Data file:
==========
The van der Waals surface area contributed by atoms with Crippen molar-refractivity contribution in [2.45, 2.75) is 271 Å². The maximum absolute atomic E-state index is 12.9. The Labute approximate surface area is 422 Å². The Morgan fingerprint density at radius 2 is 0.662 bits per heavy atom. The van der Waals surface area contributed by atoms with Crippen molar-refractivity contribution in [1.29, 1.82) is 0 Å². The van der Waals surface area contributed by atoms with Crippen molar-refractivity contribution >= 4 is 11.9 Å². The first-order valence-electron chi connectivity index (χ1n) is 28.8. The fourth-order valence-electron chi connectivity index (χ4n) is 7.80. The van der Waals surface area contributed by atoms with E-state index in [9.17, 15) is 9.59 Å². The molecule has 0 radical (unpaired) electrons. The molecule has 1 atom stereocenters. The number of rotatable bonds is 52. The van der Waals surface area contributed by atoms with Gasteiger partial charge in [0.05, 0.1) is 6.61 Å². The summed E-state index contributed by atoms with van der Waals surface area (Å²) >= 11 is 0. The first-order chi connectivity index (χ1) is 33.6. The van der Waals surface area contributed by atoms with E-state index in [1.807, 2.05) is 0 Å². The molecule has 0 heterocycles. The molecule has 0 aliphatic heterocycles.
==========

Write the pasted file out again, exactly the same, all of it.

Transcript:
The van der Waals surface area contributed by atoms with Crippen molar-refractivity contribution in [2.45, 2.75) is 271 Å². The maximum absolute atomic E-state index is 12.9. The Labute approximate surface area is 422 Å². The Morgan fingerprint density at radius 2 is 0.662 bits per heavy atom. The van der Waals surface area contributed by atoms with Crippen molar-refractivity contribution in [1.29, 1.82) is 0 Å². The van der Waals surface area contributed by atoms with Crippen molar-refractivity contribution >= 4 is 11.9 Å². The first-order valence-electron chi connectivity index (χ1n) is 28.8. The fourth-order valence-electron chi connectivity index (χ4n) is 7.80. The van der Waals surface area contributed by atoms with E-state index in [9.17, 15) is 9.59 Å². The molecule has 0 radical (unpaired) electrons. The molecule has 1 atom stereocenters. The number of rotatable bonds is 52. The van der Waals surface area contributed by atoms with Gasteiger partial charge in [0.05, 0.1) is 6.61 Å². The summed E-state index contributed by atoms with van der Waals surface area (Å²) >= 11 is 0. The first-order chi connectivity index (χ1) is 33.6. The van der Waals surface area contributed by atoms with E-state index in [1.807, 2.05) is 0 Å². The molecule has 0 heterocycles. The molecule has 0 aliphatic heterocycles.